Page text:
Uncovering the Document Restoration Mystery on TV

By: Flora Richards-Gustafson

Technology unfolds before our eyes in the world of television every night. From computer hacking to 100 uses of a black light, the everyday consumer is becoming more knowledgeable in the variety of tech-tools available today to help crime-solvers. Areas of advancement also portrayed on TV include how wet and fire-damaged documents can be restored or salvaged enough to solve a crime.

Can everything seen on our favorite crime shows really happen or is TV working its magic to make us think the particular technologies really exist? A recap of a couple episodes of the CBS series, 'CSI' and 'CSI: Miami', will show how Hollywood recovers items compared to professional document recovery services.

How It Is Really Done:
To know if the document and photo recovery we see on TV is right or wrong, we first need to know how the professionals really do it.

Desiccant Dehumidification: This is a process that quickly removes moisture from the air in a safe and effective way. This process helps prevent mold growth on documents, which can cause further damage, by allowing the trapped water molecules to evaporate.
Vacuum Freeze Drying: Freeze drying is an effective way to restore bound documents like books or items in a binder. When items are freeze-dried, they are put into a special chamber that is very cold and helps dehumidify the products being restored. If this is not done correctly, paper items can be warped due to uneven distribution of pressure in the chamber. Vacuum freeze drying is considered to be the most effective and efficient form of document restoration today.

How TV Does It:
CSI: Miami: Simple Man (Season 1, Episode 17): In this episode, Horatio is supposed to testify against the husband of a city official who is accused of killing a Latina housekeeper. New evidence emerges that could prove the man's innocence when a second victim is found.

In searching a car found in a body of water, a purse was found during the investigation. A slip of paper from the purse was recovered, but the ink on the newsprint had been too degraded to read by the water.

Speedle takes the wet, fragile slip of paper and places it in a container and explains that freeze drying is the best way to remove the water from the paper without damaging it. He then places the container in the freeze dry system machine. In a split second, the paper is dry and ready to be examined under an infrared light.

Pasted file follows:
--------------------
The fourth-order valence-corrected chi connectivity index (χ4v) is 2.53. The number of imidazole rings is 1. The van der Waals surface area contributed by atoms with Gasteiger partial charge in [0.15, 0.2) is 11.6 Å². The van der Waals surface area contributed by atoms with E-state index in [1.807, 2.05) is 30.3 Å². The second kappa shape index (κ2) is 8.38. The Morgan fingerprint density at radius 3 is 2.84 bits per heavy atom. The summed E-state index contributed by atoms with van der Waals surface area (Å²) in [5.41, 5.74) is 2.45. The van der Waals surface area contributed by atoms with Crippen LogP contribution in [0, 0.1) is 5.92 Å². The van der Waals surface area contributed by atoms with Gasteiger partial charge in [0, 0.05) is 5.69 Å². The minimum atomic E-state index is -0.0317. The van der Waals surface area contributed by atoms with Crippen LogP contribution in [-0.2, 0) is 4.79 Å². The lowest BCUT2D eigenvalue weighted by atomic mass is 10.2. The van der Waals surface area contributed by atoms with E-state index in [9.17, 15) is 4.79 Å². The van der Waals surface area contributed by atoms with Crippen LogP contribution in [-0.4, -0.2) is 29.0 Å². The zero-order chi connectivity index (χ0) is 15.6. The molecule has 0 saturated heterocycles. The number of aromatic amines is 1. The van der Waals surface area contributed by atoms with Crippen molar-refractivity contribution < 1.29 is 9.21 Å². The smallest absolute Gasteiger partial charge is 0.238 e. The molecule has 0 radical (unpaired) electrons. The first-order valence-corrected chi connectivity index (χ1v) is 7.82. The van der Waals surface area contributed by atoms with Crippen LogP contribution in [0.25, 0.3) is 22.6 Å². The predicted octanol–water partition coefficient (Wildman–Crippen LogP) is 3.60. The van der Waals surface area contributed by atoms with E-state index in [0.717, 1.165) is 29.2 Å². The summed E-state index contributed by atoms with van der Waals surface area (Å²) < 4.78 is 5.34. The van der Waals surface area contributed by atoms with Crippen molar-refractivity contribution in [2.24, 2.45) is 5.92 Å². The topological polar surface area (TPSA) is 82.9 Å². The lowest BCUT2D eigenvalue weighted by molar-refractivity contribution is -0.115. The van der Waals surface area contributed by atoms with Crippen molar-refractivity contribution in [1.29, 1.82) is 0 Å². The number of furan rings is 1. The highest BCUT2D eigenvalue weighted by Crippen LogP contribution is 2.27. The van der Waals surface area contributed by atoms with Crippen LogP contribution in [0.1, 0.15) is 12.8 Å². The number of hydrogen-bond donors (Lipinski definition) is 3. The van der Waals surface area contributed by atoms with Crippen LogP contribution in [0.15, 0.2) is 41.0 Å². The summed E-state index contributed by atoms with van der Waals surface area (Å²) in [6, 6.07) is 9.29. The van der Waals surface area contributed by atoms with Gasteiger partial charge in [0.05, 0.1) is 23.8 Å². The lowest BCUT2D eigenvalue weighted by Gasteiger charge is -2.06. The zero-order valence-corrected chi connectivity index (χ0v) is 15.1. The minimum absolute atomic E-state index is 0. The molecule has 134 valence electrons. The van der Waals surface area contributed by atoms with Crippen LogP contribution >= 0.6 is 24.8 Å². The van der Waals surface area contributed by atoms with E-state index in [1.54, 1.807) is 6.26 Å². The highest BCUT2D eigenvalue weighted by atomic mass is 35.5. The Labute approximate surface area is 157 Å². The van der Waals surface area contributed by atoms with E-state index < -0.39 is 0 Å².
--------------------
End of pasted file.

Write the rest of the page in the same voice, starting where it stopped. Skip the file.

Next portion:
While freeze drying is one of the best methods to use when recovering wet documents, it is a process that does not happen in the blink of an eye. It is a process that must be done slowly, at least slow enough to make sure the paper warps as little as possible. If a restoration specialist was dealing with just one small piece of paper, like Speedle, he or she may think it more efficient to use the desiccant dehumidification method to dry the paper.

CSI: Miami: Freaks and Tweaks (Season 1, Episode 23): While investigating an explosion in a barn, the team finds a man that was killed. A charred, fragile paper was found in the pocket of the dead man's pants, which they believe has important information written on it.

Eric and the lab assistant apply parylene with the use of special equipment to coat the piece of paper. The parylene was used to make the paper stable enough for analysis. In a matter of seconds, the paper is coated and ready to be examined. The paper, still looking the same, is placed under an infrared light. A phone number and name suddenly pop up on the computer screen thanks to the parylene coating and infrared light.

A parylene coating chamber is substantially bigger than the one used in this episode. It requires vacuums and pumps to administer the substance evenly. It also takes more than a few seconds to coat an item properly as there is more than one step to apply parylene.

On TV, things seem to happen instantly. However, when it comes to drying and restoring documents, patience and precision is vital. Document recovery services outside of TV Land offer results in a timely manner that will ensure your documents do not fall victim to mold and decomposition.

~Flora Richards-Gustafson, 2009

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The right document recovery service company knows much more than TV scientists about helping a business. Rapid Refile is ready to help with its vacuum freeze drying process for water damaged books and wet documents.

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